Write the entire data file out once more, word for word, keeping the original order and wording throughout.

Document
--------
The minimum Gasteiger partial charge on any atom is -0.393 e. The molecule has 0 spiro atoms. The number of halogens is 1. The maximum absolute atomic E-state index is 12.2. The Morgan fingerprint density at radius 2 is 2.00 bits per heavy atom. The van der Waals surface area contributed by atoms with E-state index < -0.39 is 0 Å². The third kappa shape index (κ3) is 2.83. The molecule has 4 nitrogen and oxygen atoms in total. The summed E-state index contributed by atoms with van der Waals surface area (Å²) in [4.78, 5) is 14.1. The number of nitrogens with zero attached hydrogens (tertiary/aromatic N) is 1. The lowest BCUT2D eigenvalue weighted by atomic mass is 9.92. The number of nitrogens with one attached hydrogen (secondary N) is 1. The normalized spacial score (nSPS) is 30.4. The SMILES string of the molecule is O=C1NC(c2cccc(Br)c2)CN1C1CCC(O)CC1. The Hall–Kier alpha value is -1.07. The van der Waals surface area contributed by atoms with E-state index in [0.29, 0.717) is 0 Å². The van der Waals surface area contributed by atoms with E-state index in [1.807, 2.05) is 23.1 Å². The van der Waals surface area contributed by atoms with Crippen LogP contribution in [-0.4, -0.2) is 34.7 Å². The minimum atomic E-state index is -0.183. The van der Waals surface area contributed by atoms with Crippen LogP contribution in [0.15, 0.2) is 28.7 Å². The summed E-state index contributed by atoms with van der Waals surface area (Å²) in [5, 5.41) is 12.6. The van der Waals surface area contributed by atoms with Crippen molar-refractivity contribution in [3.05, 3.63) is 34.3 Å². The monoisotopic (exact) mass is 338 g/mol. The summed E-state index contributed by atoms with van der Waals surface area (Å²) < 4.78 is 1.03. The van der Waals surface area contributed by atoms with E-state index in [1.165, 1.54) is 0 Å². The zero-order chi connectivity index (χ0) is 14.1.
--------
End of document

The minimum Gasteiger partial charge on any atom is -0.393 e. The molecule has 0 spiro atoms. The number of halogens is 1. The maximum absolute atomic E-state index is 12.2. The Morgan fingerprint density at radius 2 is 2.00 bits per heavy atom. The van der Waals surface area contributed by atoms with E-state index < -0.39 is 0 Å². The third kappa shape index (κ3) is 2.83. The molecule has 4 nitrogen and oxygen atoms in total. The summed E-state index contributed by atoms with van der Waals surface area (Å²) in [4.78, 5) is 14.1. The number of nitrogens with zero attached hydrogens (tertiary/aromatic N) is 1. The lowest BCUT2D eigenvalue weighted by atomic mass is 9.92. The number of nitrogens with one attached hydrogen (secondary N) is 1. The normalized spacial score (nSPS) is 30.4. The SMILES string of the molecule is O=C1NC(c2cccc(Br)c2)CN1C1CCC(O)CC1. The Hall–Kier alpha value is -1.07. The van der Waals surface area contributed by atoms with E-state index in [0.29, 0.717) is 0 Å². The van der Waals surface area contributed by atoms with E-state index in [1.807, 2.05) is 23.1 Å². The van der Waals surface area contributed by atoms with Crippen LogP contribution in [-0.4, -0.2) is 34.7 Å². The minimum atomic E-state index is -0.183. The van der Waals surface area contributed by atoms with Crippen LogP contribution in [0.15, 0.2) is 28.7 Å². The summed E-state index contributed by atoms with van der Waals surface area (Å²) in [5, 5.41) is 12.6. The van der Waals surface area contributed by atoms with Crippen molar-refractivity contribution in [3.05, 3.63) is 34.3 Å². The monoisotopic (exact) mass is 338 g/mol. The summed E-state index contributed by atoms with van der Waals surface area (Å²) < 4.78 is 1.03. The van der Waals surface area contributed by atoms with E-state index in [1.165, 1.54) is 0 Å². The zero-order chi connectivity index (χ0) is 14.1.